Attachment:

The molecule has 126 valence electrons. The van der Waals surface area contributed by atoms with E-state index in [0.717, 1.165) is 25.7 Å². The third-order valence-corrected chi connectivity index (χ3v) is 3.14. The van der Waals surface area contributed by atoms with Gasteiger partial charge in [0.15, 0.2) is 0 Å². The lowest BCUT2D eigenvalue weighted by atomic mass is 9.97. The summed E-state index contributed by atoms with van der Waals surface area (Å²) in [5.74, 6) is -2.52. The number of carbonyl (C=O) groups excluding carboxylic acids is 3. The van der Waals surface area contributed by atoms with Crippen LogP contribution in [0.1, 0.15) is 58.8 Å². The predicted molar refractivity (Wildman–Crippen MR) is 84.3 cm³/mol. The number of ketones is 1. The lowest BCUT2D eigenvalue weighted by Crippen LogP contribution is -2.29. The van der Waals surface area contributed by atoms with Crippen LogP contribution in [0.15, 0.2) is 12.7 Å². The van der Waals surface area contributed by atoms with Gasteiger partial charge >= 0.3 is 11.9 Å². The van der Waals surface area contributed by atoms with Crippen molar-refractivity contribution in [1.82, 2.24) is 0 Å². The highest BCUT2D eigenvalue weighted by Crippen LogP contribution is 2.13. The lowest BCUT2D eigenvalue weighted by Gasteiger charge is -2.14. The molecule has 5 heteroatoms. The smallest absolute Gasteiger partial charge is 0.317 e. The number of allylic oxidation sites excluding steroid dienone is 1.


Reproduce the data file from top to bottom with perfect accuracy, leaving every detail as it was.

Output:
The molecule has 126 valence electrons. The van der Waals surface area contributed by atoms with E-state index in [0.717, 1.165) is 25.7 Å². The third-order valence-corrected chi connectivity index (χ3v) is 3.14. The van der Waals surface area contributed by atoms with Gasteiger partial charge in [0.15, 0.2) is 0 Å². The lowest BCUT2D eigenvalue weighted by atomic mass is 9.97. The summed E-state index contributed by atoms with van der Waals surface area (Å²) in [5.74, 6) is -2.52. The number of carbonyl (C=O) groups excluding carboxylic acids is 3. The van der Waals surface area contributed by atoms with Crippen LogP contribution in [0.1, 0.15) is 58.8 Å². The predicted molar refractivity (Wildman–Crippen MR) is 84.3 cm³/mol. The number of ketones is 1. The lowest BCUT2D eigenvalue weighted by Crippen LogP contribution is -2.29. The van der Waals surface area contributed by atoms with Crippen LogP contribution in [0.15, 0.2) is 12.7 Å². The van der Waals surface area contributed by atoms with Gasteiger partial charge >= 0.3 is 11.9 Å². The van der Waals surface area contributed by atoms with Crippen molar-refractivity contribution in [1.82, 2.24) is 0 Å². The highest BCUT2D eigenvalue weighted by Crippen LogP contribution is 2.13. The lowest BCUT2D eigenvalue weighted by Gasteiger charge is -2.14. The molecule has 5 heteroatoms. The smallest absolute Gasteiger partial charge is 0.317 e. The number of allylic oxidation sites excluding steroid dienone is 1.